Everyone is buzzing about the upcoming Aug. 21 solar eclipse. Even if you are not in the direct line of the eclipse, you might still want to head outside to see a partial eclipse.
As a result, demand is soaring for safe glasses for viewing it.
NASA caution about non-approved eyewear
But before you grab the first pair of "eclipse glasses" you find online, eye professionals are warning you to be careful of unapproved, or even discount/counterfeit glasses that might not provide any protection at all.
Shoppers we spoke with were a bit confused. Mom Dawn Garrison, concerned about her children's eyesight, is hearing conflicting advice about what to do.
"I understand we shouldn't look directly into the sun," she said. "So perhaps dark sunglasses maybe might be a good idea."
But skip the sunglasses, optometrists and experts at NASA say. In fact, they say sunglasses can give a false sense of security, that it is OK to look into the sun if they are dark enough.
The problem is that no pair of sunglasses is dark enough to block the sun's harmful rays.
Optometrist Josiah Young had this to say: "If you use regular sunglasses you could possibly do some permanent damage to your retina."
Instead, Young said, search for NASA approved cardboard glasses, with an "ISO" logo.
"I would go off the official NASA recommendation and use one of their eclipse viewing shades" he said.
Where to find safe glasses
Many libraries and eye doctor offices have been handing out officially approved glasses free of charge, but some of them report they are running out.
You might be able to purchase official glasses for less than $5 at:
- Some grocery stores
- Home Depot
- Toys R Us
- Amazon (but see caution below about third-party vendors)
These stores are selling official ISO approved glasses. However, they are selling out fast, and may no longer be in stock in the coming days. You may wish to call your local store first.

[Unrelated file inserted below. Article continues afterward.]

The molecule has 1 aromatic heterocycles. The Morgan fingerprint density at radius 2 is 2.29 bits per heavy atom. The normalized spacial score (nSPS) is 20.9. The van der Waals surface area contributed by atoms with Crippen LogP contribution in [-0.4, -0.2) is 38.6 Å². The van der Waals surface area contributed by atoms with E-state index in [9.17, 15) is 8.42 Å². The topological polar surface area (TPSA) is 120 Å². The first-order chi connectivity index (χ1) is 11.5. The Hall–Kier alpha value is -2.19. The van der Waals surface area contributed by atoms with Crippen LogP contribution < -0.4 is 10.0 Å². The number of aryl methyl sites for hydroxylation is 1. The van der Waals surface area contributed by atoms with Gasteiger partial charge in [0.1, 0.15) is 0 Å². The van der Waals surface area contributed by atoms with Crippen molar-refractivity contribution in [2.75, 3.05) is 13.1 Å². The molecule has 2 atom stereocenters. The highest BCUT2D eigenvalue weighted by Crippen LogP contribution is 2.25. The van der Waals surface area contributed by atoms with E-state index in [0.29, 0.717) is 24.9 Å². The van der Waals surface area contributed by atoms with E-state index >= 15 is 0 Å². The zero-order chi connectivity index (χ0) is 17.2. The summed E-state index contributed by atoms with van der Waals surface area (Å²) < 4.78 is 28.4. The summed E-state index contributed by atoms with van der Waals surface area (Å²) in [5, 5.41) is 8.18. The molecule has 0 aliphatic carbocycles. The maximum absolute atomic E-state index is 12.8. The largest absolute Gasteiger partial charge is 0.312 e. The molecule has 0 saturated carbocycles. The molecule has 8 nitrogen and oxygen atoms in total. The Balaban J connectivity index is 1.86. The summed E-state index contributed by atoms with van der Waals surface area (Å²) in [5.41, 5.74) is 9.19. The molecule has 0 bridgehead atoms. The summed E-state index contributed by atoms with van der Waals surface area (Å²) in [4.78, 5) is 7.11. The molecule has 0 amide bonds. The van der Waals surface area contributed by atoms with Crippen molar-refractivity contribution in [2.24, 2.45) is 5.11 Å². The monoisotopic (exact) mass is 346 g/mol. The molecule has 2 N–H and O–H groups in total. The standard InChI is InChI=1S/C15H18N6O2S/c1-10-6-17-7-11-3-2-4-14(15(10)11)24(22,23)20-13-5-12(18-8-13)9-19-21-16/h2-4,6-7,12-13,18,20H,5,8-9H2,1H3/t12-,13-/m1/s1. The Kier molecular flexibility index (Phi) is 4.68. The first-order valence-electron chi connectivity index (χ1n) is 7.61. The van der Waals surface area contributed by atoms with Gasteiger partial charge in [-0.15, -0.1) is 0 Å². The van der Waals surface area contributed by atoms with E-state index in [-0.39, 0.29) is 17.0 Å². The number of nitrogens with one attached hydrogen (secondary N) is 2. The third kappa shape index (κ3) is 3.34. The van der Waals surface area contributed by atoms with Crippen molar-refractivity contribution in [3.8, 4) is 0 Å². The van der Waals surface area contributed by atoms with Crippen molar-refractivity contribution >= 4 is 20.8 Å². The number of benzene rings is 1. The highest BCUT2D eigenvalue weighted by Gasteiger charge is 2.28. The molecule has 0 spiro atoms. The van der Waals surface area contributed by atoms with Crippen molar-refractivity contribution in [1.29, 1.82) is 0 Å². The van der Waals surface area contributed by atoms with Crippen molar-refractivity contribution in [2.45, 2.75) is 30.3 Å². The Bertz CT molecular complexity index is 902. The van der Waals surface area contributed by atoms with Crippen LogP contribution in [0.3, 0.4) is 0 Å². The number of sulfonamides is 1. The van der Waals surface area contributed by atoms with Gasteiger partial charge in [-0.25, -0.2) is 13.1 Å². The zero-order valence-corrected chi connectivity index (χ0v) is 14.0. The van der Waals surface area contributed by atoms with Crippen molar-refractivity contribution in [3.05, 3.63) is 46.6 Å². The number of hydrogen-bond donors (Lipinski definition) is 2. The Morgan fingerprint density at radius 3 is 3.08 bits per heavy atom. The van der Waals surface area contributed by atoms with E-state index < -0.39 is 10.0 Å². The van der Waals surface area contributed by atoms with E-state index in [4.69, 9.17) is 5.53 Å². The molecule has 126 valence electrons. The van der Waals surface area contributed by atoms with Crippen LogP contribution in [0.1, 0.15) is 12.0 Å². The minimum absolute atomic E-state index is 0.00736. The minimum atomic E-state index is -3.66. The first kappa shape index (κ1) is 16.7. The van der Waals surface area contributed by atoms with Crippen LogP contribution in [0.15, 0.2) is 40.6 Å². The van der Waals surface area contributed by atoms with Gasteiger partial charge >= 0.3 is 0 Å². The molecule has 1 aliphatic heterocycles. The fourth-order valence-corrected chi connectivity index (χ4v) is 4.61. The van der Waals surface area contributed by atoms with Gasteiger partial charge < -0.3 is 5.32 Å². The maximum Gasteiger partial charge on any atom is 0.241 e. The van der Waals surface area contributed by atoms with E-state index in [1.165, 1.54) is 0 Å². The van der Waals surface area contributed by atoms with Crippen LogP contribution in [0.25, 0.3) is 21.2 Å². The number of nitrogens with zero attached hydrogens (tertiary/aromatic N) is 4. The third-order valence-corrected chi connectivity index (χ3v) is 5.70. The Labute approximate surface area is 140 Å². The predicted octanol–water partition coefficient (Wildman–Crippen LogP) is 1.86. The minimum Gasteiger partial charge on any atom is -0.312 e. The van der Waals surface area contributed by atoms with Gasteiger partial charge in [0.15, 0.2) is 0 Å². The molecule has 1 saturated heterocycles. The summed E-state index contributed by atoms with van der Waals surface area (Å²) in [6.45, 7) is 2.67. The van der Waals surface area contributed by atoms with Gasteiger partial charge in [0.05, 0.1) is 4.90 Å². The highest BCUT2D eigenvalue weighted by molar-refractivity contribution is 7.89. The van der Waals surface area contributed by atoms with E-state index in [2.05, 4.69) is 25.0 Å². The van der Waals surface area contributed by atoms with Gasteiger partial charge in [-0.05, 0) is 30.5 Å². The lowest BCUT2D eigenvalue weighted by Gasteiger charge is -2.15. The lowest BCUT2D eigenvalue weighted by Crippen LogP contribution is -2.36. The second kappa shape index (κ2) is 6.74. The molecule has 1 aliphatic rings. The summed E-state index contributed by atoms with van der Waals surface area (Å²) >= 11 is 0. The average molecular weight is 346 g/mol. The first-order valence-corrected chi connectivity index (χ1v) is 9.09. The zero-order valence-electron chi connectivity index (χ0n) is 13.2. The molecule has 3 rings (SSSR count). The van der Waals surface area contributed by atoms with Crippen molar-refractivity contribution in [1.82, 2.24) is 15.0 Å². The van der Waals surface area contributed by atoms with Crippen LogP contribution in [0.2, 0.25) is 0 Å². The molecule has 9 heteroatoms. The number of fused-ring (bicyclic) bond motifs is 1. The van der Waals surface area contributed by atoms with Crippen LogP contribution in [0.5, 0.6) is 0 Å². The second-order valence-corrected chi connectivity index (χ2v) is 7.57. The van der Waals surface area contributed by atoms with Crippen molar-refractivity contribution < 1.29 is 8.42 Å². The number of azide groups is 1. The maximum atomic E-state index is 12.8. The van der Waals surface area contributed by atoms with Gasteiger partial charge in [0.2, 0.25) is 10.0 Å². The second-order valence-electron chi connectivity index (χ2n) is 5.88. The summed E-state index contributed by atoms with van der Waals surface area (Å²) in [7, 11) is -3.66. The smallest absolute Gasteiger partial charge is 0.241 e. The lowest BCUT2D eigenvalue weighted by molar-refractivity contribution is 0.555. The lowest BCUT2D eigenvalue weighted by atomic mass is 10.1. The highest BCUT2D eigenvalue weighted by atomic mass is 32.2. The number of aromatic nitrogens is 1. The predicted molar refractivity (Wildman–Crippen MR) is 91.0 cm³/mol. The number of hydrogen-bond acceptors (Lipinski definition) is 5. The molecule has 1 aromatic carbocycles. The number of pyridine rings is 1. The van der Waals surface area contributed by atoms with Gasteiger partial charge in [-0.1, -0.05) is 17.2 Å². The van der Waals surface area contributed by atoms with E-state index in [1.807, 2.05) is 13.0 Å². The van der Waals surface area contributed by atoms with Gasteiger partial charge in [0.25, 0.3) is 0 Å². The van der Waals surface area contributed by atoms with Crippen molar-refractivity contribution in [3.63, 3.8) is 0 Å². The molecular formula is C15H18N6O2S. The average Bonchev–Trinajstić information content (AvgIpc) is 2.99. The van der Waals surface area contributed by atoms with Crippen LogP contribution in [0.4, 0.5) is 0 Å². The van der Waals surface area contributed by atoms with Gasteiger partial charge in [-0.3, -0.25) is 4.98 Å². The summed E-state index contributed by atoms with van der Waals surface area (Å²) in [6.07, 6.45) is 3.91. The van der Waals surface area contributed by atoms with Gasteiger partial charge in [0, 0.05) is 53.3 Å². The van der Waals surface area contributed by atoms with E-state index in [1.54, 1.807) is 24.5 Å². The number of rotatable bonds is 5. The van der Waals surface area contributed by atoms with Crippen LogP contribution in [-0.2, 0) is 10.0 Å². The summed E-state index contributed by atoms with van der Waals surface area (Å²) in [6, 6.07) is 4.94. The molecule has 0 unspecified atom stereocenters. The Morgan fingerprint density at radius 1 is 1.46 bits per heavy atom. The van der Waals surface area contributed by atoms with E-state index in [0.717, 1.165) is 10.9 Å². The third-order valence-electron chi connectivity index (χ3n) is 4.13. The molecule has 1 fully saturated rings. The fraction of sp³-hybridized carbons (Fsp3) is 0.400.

For NASA's full list of recommended glasses, CLICK HERE.
NASA, meantime, has issued an alert about glasses sold by third-party vendors online, where you can't guarantee they are the real thing and meet the sun blockage standards. It has reports of some glasses using counterfeit NASA and ISO logos.
Amazon has said that the glasses it sells directly all meet NASA guidelines, but it cannot guarantee the same with all its third-party vendors.
Can't find glasses? What then?
Finally, if you can't find glasses anywhere (they are selling out at stores in hours), Young said welding glasses can work in a pinch.
"If you have welding glasses, you can use shade 14 or darker," he said.
However, Young and NASA warn that standard arc welding glasses might not be dark enough: They must say shade 14.
With any type of glasses, you should not be able to see anything around you when looking through them. If you can make out trees, cars or houses, the glasses are not dark enough.
Safe, old school approach
Finally, if you can't find glasses, or simply don't trust any of them, optometrists say you can make an old fashioned projector, by putting a pin hole in a piece of cardboard and watching the sun's shadow.
You can easily find instructions online on how to make them. A shoebox can work, but just two pieces of cardboard held a distance apart can work too.
You watch the projected image, with no risk of sun damage.
Whatever you decide to do, remember that cheap sunglasses can be worse than nothing at all, as they may encourage you to look directly into the sun.
So don't hurt your eyes and don't waste your money
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